The high profile case of Abu Qatada should prompt the UK government to re-think the basis on which it detains UK citizens and UK residents without trial for long periods. Arguments on this topic are inevitably polarised and no Home Secretary, least of all Theresa May, can be expected to embrace the case for justice for terrorist suspects such as Abu Qatada against an avalanche of media fuelled public outrage.
But it would be perfectly reasonable for May, and her successors in post, to invest time and resources in researching viable alternatives to detention without trial in the future – and in doing so learn some important lessons from history, both contemporary and from the last century. Instead of arguing in support of the human rights of terrorist suspects she would be able to argue in support of effective security and effective counter-terrorism, however counter-intuitive that might appear at first sight.
To begin with, it would be far easier for May to argue in favour of putting all terrorist suspects on trial if she was fully briefed by her advisors on the practicability and advantages of such an option.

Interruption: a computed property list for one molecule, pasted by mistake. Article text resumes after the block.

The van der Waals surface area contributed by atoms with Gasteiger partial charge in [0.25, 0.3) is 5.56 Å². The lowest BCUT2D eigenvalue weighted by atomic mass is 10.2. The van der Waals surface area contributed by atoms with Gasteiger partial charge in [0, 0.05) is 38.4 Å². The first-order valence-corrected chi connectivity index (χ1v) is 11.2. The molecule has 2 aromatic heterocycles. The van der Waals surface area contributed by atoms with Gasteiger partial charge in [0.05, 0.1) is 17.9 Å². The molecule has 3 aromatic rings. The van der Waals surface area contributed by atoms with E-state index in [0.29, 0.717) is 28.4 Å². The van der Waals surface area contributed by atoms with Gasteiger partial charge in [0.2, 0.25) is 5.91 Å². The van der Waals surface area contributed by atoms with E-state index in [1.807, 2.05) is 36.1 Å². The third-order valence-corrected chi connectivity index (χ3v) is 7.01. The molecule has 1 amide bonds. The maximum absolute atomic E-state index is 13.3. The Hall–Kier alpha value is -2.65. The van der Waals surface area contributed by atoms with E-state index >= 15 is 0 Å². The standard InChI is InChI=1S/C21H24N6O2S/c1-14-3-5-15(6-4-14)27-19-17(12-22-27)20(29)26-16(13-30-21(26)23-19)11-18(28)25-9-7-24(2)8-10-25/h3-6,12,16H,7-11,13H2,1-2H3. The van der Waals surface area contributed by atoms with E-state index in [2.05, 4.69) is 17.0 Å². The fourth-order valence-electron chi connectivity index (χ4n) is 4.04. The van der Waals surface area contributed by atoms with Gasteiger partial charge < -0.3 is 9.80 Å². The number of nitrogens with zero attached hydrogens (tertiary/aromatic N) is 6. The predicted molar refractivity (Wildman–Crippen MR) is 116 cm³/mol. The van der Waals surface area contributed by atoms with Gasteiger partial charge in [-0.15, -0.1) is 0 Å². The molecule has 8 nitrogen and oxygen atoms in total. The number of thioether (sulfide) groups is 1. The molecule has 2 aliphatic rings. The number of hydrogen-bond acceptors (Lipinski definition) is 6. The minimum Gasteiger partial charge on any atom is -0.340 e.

This is to allow that any Home Secretary can only ever argue for a ‘soft’ solution in a security context if it is effective. It is also to allow exceptions to fair trials in exceptional circumstances. It still seems absolutely right that British supporters of Nazi Germany should have been detained without trial during the Second World War. The safety and security of the country clearly took precedence over the need for fair trials and due legal process.
In contrast, detentions of Irish republicans and British Muslims without trial – in the 1970s and 2000s respectively – is much harder to justify on that strict basis. In the case of the internment of Irish republicans in Belfast it is now widely understood to have been counter-productive as a counter-terrorism measure. That is to say, increased recruitment to – and support for – the Provisional IRA was a net result. Although relatively small numbers of Muslims in the UK have suffered detention without trial in the 2000s it is fair to say that its counter-productivity in terms of boosting support for al-Qaeda is still not sufficiently understood.
Equally important, an absence of transparent justice in an al-Qaeda context sometimes inhibits pro-active Muslim community-based support for counter-terrorism.
All of which applies in the Abu Qatada case as it does in others. In addition, what specific lessons can be learned from the Abu Qatada case? It is reasonable to accept that much intelligence about his case may have been difficult to adduce in a British court. This is not uncommon. Good intelligence does not always translate into good evidence. However, if more time and resources had been invested in open source intelligence and in cultivating grass roots Muslim community intelligence during the 1990s and early 2000s it may well have yielded evidence of the kind that led to the successful prosecutions of Abu Hamza and Abdullah el Faisal.